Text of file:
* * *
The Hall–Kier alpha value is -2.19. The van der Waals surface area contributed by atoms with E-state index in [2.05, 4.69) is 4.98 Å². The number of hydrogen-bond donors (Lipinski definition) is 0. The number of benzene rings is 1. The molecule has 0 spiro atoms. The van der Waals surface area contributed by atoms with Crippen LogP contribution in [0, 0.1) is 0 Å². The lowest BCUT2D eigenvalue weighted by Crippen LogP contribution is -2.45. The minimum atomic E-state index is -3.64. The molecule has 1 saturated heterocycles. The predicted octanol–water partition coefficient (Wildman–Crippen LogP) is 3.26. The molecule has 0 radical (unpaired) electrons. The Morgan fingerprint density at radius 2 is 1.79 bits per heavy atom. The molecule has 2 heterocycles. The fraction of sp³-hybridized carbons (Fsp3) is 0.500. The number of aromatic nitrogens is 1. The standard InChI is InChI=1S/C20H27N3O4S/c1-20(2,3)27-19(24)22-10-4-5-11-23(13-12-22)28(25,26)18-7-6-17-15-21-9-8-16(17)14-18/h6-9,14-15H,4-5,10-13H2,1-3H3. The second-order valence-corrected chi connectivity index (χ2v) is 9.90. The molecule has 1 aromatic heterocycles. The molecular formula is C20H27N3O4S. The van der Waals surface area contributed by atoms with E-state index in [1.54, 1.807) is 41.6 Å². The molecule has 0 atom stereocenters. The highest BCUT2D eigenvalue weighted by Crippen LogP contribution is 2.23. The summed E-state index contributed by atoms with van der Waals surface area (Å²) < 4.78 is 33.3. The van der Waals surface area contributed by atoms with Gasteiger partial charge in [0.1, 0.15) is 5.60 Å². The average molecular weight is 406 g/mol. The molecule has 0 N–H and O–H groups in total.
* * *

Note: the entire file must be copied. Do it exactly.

The Hall–Kier alpha value is -2.19. The van der Waals surface area contributed by atoms with E-state index in [2.05, 4.69) is 4.98 Å². The number of hydrogen-bond donors (Lipinski definition) is 0. The number of benzene rings is 1. The molecule has 0 spiro atoms. The van der Waals surface area contributed by atoms with Crippen LogP contribution in [0, 0.1) is 0 Å². The lowest BCUT2D eigenvalue weighted by Crippen LogP contribution is -2.45. The minimum atomic E-state index is -3.64. The molecule has 1 saturated heterocycles. The predicted octanol–water partition coefficient (Wildman–Crippen LogP) is 3.26. The molecule has 0 radical (unpaired) electrons. The Morgan fingerprint density at radius 2 is 1.79 bits per heavy atom. The molecule has 2 heterocycles. The fraction of sp³-hybridized carbons (Fsp3) is 0.500. The number of aromatic nitrogens is 1. The standard InChI is InChI=1S/C20H27N3O4S/c1-20(2,3)27-19(24)22-10-4-5-11-23(13-12-22)28(25,26)18-7-6-17-15-21-9-8-16(17)14-18/h6-9,14-15H,4-5,10-13H2,1-3H3. The second-order valence-corrected chi connectivity index (χ2v) is 9.90. The molecule has 1 aromatic heterocycles. The molecular formula is C20H27N3O4S. The van der Waals surface area contributed by atoms with E-state index in [1.54, 1.807) is 41.6 Å². The molecule has 0 atom stereocenters. The highest BCUT2D eigenvalue weighted by Crippen LogP contribution is 2.23. The summed E-state index contributed by atoms with van der Waals surface area (Å²) < 4.78 is 33.3. The van der Waals surface area contributed by atoms with Gasteiger partial charge in [0.1, 0.15) is 5.60 Å². The average molecular weight is 406 g/mol. The molecule has 0 N–H and O–H groups in total.